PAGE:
There can be no half-measures in defence against floods
The growing toll of dead in mainland China shows more must be done, in a transparent and effective manner, to save lives and soothe public anger
Flood defences and mitigation for worst-case scenarios do not come cheap, and there are no short cuts. Just one shortcoming has the potential to cause havoc. Disastrous floods on the mainland have exposed a catalogue of them in the countryside and urban areas alike. A senior disaster relief official has blamed flaws in emergency response, planning, drainage and administration. In the case of the high death toll in Hebei (河北) province, on Beijing’s doorstep, he threw in official negligence, illegal building in dried-up waterways and ineffective early warning systems.
That reveals gross misspending on, and mismanagement of, flood mitigation. With floods yet to run their course and this year shaping as one of the worst, officials need to heed public anger at perceived failings and learn the lessons of tragedy and loss.
In the 1990s, China suffered severe chronic flooding. As the country became wealthier, the central government allocated substantial resources to provinces and cities to improve flood defences. The growing toll of dead and missing in Hebei has raised questions about how they were used. A case in point of apparent negligence, poor planning and possibly corruption has led to the suspension of several officials. A flash flood from the Qili River killed at least 17 people in the village of Daxian, near the city of Xingtai. Hebei authorities deny it was caused by the release of water from swollen upstream reservoirs without warning, but local media question why billions spent on mitigation did not make a difference. A thorough investigation is needed to see that any official negligence or other wrongdoing is punished by law and party discipline.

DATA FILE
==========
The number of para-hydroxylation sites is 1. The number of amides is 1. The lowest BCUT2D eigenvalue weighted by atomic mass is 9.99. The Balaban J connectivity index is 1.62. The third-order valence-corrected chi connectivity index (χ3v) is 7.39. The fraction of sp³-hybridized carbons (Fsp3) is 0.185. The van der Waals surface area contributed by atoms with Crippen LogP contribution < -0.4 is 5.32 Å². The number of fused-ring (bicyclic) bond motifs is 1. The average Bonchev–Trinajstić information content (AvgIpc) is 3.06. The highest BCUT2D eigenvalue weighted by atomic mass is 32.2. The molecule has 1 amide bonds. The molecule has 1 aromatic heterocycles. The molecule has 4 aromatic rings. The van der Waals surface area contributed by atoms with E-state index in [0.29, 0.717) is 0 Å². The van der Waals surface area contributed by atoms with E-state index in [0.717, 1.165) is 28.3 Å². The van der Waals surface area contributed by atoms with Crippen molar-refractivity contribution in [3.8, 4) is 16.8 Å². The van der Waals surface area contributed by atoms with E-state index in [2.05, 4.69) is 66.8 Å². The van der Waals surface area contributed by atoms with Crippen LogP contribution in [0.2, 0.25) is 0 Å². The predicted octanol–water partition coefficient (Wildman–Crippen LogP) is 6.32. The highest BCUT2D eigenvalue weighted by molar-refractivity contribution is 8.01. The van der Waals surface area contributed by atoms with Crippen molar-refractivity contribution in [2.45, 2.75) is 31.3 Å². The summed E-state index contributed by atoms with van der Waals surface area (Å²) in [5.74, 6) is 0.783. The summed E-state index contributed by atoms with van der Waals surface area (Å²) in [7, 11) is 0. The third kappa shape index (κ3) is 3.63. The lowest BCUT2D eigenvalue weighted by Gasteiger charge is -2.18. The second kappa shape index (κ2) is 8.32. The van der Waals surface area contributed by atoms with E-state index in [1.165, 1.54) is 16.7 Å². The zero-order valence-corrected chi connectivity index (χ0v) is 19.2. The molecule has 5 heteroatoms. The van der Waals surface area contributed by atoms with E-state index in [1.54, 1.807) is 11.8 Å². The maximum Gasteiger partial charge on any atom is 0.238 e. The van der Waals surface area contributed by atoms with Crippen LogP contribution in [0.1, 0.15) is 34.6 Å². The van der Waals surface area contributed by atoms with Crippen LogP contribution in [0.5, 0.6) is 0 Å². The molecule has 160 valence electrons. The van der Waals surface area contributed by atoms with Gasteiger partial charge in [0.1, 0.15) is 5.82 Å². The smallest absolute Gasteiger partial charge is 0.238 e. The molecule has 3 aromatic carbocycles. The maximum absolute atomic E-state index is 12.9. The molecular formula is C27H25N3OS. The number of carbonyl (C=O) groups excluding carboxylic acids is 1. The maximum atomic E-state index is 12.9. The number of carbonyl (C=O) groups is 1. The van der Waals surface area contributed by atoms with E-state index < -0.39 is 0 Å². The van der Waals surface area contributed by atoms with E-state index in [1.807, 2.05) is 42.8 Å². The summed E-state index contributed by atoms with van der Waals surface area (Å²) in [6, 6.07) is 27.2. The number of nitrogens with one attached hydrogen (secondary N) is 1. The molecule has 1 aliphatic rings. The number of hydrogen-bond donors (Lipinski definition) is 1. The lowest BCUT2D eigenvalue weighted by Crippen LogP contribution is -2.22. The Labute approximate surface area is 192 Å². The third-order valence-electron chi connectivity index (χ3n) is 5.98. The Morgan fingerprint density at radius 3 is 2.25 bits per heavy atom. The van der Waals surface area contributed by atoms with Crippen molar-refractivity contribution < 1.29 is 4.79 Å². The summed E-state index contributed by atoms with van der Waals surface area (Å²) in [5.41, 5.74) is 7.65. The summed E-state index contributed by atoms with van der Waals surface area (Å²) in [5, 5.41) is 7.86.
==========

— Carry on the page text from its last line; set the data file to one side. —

Beijing needs to salvage its investment in flood mitigation by educating local officials to be more responsive and transparent in their decision-making. In the long run, it needs to ensure that investment in dams or flood mitigation is subject to proper technical study and public consultation. Otherwise local officials tend to favour mega projects while ignoring smaller canals.
The authorities would be unwise to regard the public fury as something that will just die down and go away. The anger taps into avoidable human error and neglect. Ordinary people question whether local officials regard people’s lives as precious, or important. It is the suspicion of this kind of mentality that people cannot abide. Urbanisation and industrialisation have degraded China’s natural drainage systems such as rivers and lakes. A national project to strengthen underground drainage and flood mitigation would be an economic driver amid slowing growth.